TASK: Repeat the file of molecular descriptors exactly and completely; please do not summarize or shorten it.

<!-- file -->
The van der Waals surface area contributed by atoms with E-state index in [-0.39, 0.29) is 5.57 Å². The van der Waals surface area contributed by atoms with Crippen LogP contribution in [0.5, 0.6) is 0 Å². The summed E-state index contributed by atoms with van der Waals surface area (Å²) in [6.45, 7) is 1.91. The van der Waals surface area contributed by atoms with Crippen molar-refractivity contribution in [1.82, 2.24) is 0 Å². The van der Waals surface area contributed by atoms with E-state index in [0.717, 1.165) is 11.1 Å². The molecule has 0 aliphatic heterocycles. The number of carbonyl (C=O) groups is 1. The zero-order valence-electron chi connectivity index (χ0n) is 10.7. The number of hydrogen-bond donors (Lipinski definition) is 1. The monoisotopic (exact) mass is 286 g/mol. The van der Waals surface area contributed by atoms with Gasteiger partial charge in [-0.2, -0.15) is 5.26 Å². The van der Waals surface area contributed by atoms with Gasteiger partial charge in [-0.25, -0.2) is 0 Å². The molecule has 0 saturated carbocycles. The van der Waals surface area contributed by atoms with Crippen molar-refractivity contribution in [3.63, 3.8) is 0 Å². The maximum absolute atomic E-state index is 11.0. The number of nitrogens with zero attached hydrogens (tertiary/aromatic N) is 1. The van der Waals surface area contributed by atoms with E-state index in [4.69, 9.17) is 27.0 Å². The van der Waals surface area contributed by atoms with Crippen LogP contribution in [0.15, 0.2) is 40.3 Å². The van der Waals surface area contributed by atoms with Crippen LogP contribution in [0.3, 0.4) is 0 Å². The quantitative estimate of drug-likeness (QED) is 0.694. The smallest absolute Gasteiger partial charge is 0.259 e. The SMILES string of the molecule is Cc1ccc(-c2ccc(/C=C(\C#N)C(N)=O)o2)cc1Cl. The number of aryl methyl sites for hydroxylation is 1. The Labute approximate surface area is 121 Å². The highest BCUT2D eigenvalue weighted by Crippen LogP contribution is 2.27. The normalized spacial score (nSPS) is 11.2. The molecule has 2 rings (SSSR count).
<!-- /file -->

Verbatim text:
The van der Waals surface area contributed by atoms with E-state index in [-0.39, 0.29) is 5.57 Å². The van der Waals surface area contributed by atoms with Crippen LogP contribution in [0.5, 0.6) is 0 Å². The summed E-state index contributed by atoms with van der Waals surface area (Å²) in [6.45, 7) is 1.91. The van der Waals surface area contributed by atoms with Crippen molar-refractivity contribution in [1.82, 2.24) is 0 Å². The van der Waals surface area contributed by atoms with E-state index in [0.717, 1.165) is 11.1 Å². The molecule has 0 aliphatic heterocycles. The number of carbonyl (C=O) groups is 1. The zero-order valence-electron chi connectivity index (χ0n) is 10.7. The number of hydrogen-bond donors (Lipinski definition) is 1. The monoisotopic (exact) mass is 286 g/mol. The van der Waals surface area contributed by atoms with Gasteiger partial charge in [-0.2, -0.15) is 5.26 Å². The van der Waals surface area contributed by atoms with Gasteiger partial charge in [-0.25, -0.2) is 0 Å². The molecule has 0 saturated carbocycles. The van der Waals surface area contributed by atoms with Crippen molar-refractivity contribution in [3.63, 3.8) is 0 Å². The maximum absolute atomic E-state index is 11.0. The number of nitrogens with zero attached hydrogens (tertiary/aromatic N) is 1. The van der Waals surface area contributed by atoms with E-state index in [4.69, 9.17) is 27.0 Å². The van der Waals surface area contributed by atoms with Crippen LogP contribution in [0.15, 0.2) is 40.3 Å². The van der Waals surface area contributed by atoms with Crippen LogP contribution in [0.3, 0.4) is 0 Å². The quantitative estimate of drug-likeness (QED) is 0.694. The smallest absolute Gasteiger partial charge is 0.259 e. The SMILES string of the molecule is Cc1ccc(-c2ccc(/C=C(\C#N)C(N)=O)o2)cc1Cl. The number of aryl methyl sites for hydroxylation is 1. The Labute approximate surface area is 121 Å². The highest BCUT2D eigenvalue weighted by Crippen LogP contribution is 2.27. The normalized spacial score (nSPS) is 11.2. The molecule has 2 rings (SSSR count).